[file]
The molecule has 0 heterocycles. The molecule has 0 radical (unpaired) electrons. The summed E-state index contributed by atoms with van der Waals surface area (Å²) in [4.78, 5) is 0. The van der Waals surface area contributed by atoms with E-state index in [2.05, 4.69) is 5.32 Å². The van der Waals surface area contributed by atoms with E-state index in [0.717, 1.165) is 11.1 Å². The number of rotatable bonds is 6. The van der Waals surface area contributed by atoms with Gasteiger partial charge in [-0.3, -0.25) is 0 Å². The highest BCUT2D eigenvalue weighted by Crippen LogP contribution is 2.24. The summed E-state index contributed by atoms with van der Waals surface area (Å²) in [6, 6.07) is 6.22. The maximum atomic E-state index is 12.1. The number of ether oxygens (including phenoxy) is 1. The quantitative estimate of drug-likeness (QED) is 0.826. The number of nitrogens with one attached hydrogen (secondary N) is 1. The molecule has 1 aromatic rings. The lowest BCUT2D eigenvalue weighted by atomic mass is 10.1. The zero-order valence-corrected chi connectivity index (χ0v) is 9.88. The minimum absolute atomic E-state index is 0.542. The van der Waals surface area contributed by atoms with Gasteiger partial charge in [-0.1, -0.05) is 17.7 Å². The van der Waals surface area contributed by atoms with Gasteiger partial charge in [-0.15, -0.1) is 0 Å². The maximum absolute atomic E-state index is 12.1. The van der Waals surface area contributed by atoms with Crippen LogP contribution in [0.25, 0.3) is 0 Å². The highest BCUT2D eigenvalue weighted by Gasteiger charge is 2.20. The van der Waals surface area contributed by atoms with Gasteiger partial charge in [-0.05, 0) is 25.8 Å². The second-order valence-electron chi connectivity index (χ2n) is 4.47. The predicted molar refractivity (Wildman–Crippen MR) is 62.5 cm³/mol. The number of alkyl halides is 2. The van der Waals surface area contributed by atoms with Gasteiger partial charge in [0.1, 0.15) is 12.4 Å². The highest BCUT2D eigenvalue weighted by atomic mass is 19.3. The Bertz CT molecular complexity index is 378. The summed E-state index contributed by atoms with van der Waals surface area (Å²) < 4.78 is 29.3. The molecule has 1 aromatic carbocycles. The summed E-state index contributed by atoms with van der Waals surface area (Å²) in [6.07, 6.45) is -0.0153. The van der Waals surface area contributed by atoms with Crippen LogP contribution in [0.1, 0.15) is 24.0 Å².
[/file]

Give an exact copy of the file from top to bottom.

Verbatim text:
The molecule has 0 heterocycles. The molecule has 0 radical (unpaired) electrons. The summed E-state index contributed by atoms with van der Waals surface area (Å²) in [4.78, 5) is 0. The van der Waals surface area contributed by atoms with E-state index in [2.05, 4.69) is 5.32 Å². The van der Waals surface area contributed by atoms with E-state index in [0.717, 1.165) is 11.1 Å². The number of rotatable bonds is 6. The van der Waals surface area contributed by atoms with Gasteiger partial charge in [-0.3, -0.25) is 0 Å². The highest BCUT2D eigenvalue weighted by Crippen LogP contribution is 2.24. The summed E-state index contributed by atoms with van der Waals surface area (Å²) in [6, 6.07) is 6.22. The maximum atomic E-state index is 12.1. The number of ether oxygens (including phenoxy) is 1. The quantitative estimate of drug-likeness (QED) is 0.826. The number of nitrogens with one attached hydrogen (secondary N) is 1. The molecule has 1 aromatic rings. The lowest BCUT2D eigenvalue weighted by atomic mass is 10.1. The zero-order valence-corrected chi connectivity index (χ0v) is 9.88. The minimum absolute atomic E-state index is 0.542. The van der Waals surface area contributed by atoms with Gasteiger partial charge in [-0.1, -0.05) is 17.7 Å². The van der Waals surface area contributed by atoms with Gasteiger partial charge in [-0.15, -0.1) is 0 Å². The maximum absolute atomic E-state index is 12.1. The van der Waals surface area contributed by atoms with Crippen LogP contribution in [0.25, 0.3) is 0 Å². The highest BCUT2D eigenvalue weighted by Gasteiger charge is 2.20. The van der Waals surface area contributed by atoms with Gasteiger partial charge in [-0.05, 0) is 25.8 Å². The second-order valence-electron chi connectivity index (χ2n) is 4.47. The predicted molar refractivity (Wildman–Crippen MR) is 62.5 cm³/mol. The number of alkyl halides is 2. The van der Waals surface area contributed by atoms with Gasteiger partial charge in [0.1, 0.15) is 12.4 Å². The highest BCUT2D eigenvalue weighted by atomic mass is 19.3. The Bertz CT molecular complexity index is 378. The summed E-state index contributed by atoms with van der Waals surface area (Å²) < 4.78 is 29.3. The molecule has 1 aromatic carbocycles. The summed E-state index contributed by atoms with van der Waals surface area (Å²) in [6.07, 6.45) is -0.0153. The van der Waals surface area contributed by atoms with Crippen LogP contribution in [0.1, 0.15) is 24.0 Å².